Greetings from GrantLessons!
Today I am slip sliding away to Portland with my grandson, hope you are enjoying these beautiful summer days!
Lesson 26 – Other Ways to Find Funders
Using databases to find funders is very useful. But there are other ways to find funders.
Watch the local papers for requests for grant proposals.
You never know who you are talking to, smile and talk passionately about your programs to all who walk through your Thrift Shop doors.
A Google search on the terms grants, city, state will bring up a list of potential funders.
Word of Mouth
Keep your ears you may hear someone talk about a new funder in your local community.
Lesson #27 – Synthesize Research
The word “synthesize” means combining information. The researcher should review all information about a funder that is possible. After reviewing the funder’s profile, Form 990PF, website, social media, and any other ways to learn about a funder, the researcher is ready to make a recommendation to the chapter’s committee. Writing a case statement or application is time consuming. However, with much of the information in Dropbox, it is not necessarily difficult for a good writer.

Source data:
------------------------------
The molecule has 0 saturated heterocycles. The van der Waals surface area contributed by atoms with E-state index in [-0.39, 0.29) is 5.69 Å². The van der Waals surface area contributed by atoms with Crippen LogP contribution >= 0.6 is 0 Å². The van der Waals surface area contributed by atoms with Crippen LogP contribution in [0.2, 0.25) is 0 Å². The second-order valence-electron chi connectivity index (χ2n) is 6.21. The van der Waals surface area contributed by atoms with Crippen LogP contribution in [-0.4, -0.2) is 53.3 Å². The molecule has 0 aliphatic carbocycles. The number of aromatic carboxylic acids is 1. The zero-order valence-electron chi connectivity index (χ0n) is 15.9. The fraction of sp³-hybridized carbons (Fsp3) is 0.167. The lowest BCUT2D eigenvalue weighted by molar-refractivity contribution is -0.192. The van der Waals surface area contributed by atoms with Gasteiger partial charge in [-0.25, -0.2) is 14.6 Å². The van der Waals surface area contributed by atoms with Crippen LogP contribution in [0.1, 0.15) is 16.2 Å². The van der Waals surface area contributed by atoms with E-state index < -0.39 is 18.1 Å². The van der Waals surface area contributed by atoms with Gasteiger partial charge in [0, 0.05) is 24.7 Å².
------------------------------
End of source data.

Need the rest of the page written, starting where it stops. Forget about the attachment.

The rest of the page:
• What is the funder’s legal name (take from Form 990)?
• How much assets do they have?
• How much was allocated to grants last year?
• How many grants were made to nonprofits?
• Were the grants written for programs similar to the chapters’ programs?
By now, the researcher should have a good idea of which program fits the funder’s needs the best and the amount to be requested. It is a good idea to discuss the analysis with another member. Both then learn how to judge the possibility that the application will be successful. When one is learning how to complete an online application one may decide to practice by writing an application to a funder where they are unsure if they will be successful. This is good practice for those who are new and have skepticism about completing an application.
Catch me when you can and I will catch up with you soon! Sandie